Frechette v. Welch
United States Court of Appeals for the First Circuit
621 F.2d 11 (1980)
Roger Frechette and others (plaintiffs) filed a diversity tort suit against Joseph Welch (defendant) in a federal district court in New Hampshire for injuries received in an automobile accident. Welch denied responsibility, claiming that he lost control of his vehicle upon suffering an unforeseeable and sudden blackout. In support of his defense, Welch relied upon the testimony of three physicians: Turner, Zuckerman, and Blacklow. Turner, who was the earliest of the three to treat Welch after the accident, testified live at trial; Zuckerman and Blacklow did not. In lieu of in-person testimony, Welch offered the depositions of Zuckerman and Blacklow. Plaintiffs objected to the admission of the Zuckerman and Blacklow depositions at trial unless Welch demonstrated compliance with Fed. R. Civ. P. 32(a), particularly the criteria for establishing that a witness is unavailable. Despite Welch’s failure to meet the requirements of the rule, the trial court admitted the depositions. Under New Hampshire state law, depositions could be used in lieu of live testimony unless the objecting party was able to obtain the deponent’s attendance at trial. A jury decided in favor of Welch. Plaintiffs appealed, citing the admission of the Zuckerman and Blacklow depositions as bases for reversible error.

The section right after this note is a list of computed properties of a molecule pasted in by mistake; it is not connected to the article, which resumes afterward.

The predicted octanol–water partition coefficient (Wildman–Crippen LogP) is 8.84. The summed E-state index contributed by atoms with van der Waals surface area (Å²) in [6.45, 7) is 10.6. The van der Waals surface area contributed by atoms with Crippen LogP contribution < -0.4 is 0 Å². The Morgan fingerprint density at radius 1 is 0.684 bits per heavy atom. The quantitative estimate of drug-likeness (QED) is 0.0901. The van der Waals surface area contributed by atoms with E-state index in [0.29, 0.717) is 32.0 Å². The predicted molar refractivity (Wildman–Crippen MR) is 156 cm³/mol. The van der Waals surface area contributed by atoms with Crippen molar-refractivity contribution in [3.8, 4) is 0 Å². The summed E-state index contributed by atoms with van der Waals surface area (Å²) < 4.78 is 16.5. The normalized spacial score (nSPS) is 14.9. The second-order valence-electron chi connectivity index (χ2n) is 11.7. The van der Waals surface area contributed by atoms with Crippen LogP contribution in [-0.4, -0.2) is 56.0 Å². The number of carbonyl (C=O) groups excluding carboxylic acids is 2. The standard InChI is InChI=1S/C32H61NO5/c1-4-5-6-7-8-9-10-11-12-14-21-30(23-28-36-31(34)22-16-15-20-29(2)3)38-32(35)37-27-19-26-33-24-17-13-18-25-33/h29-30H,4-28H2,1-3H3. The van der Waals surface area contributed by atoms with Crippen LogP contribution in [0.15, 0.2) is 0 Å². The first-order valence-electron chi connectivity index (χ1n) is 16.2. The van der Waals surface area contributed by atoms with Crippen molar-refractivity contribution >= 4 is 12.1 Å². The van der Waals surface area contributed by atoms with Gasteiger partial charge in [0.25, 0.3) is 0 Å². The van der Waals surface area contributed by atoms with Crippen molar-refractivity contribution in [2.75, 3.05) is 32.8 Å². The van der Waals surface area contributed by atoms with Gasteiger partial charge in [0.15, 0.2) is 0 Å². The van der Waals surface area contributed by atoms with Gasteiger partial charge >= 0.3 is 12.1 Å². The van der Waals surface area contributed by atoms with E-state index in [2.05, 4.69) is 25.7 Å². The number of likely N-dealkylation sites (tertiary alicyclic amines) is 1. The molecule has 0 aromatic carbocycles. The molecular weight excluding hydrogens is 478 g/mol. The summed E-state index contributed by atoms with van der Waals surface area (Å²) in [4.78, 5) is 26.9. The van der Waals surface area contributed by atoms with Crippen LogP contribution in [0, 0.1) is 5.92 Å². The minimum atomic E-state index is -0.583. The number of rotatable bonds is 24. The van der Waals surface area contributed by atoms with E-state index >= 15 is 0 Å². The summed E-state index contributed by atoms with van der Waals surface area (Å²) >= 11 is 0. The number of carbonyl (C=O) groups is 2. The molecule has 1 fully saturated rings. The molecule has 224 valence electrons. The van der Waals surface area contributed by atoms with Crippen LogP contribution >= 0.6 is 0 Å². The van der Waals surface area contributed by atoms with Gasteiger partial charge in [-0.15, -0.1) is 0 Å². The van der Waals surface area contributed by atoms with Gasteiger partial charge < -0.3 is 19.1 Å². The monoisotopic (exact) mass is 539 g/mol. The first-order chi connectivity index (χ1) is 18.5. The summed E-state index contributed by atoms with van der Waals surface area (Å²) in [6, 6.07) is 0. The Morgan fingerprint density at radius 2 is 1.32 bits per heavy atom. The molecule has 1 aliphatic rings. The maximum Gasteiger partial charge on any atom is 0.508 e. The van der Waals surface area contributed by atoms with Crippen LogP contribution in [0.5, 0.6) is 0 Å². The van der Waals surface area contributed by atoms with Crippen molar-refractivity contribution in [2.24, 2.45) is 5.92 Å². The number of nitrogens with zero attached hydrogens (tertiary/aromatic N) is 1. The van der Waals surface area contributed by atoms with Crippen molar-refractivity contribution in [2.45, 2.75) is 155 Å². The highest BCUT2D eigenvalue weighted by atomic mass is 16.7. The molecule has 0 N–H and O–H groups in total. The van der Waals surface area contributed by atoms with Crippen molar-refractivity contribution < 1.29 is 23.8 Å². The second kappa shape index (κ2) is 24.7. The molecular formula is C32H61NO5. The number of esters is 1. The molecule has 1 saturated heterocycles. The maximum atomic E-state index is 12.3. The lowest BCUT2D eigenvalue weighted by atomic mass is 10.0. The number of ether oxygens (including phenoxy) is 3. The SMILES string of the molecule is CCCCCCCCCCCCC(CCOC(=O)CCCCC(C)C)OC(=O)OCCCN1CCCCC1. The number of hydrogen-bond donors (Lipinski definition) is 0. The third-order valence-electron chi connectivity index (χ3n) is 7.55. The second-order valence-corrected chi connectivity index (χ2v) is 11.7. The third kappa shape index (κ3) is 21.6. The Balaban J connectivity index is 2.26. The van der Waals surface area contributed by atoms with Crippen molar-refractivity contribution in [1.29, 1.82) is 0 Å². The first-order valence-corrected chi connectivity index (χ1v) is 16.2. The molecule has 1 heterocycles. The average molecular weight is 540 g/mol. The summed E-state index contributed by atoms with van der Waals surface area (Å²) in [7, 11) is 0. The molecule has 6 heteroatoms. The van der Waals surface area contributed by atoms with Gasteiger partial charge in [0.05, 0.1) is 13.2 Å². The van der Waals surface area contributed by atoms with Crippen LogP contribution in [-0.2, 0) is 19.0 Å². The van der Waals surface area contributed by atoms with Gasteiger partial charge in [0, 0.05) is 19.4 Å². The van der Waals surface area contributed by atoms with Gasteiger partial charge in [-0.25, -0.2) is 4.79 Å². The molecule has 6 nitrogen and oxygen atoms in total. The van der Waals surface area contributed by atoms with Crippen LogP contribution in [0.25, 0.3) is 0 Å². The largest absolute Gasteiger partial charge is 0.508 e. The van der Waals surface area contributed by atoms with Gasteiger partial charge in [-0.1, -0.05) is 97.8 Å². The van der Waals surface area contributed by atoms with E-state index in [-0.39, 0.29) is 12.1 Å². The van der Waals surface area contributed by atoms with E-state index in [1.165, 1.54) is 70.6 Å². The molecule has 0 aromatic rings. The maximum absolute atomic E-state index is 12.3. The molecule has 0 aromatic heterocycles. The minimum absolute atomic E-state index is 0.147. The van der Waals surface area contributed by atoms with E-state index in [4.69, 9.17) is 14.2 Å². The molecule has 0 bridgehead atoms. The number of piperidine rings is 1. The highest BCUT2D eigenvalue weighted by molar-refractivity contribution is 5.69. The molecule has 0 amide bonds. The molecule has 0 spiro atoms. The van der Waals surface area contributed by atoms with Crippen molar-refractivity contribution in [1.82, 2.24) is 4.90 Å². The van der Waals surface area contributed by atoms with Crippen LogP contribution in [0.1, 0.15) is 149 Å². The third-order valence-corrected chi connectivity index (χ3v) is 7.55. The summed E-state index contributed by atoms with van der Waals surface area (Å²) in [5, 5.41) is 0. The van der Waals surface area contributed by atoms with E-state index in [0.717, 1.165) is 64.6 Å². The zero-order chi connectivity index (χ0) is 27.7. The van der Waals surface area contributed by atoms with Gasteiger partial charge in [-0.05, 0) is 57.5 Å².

Rule of Law
Holding and Reasoning (Campbell, J.)
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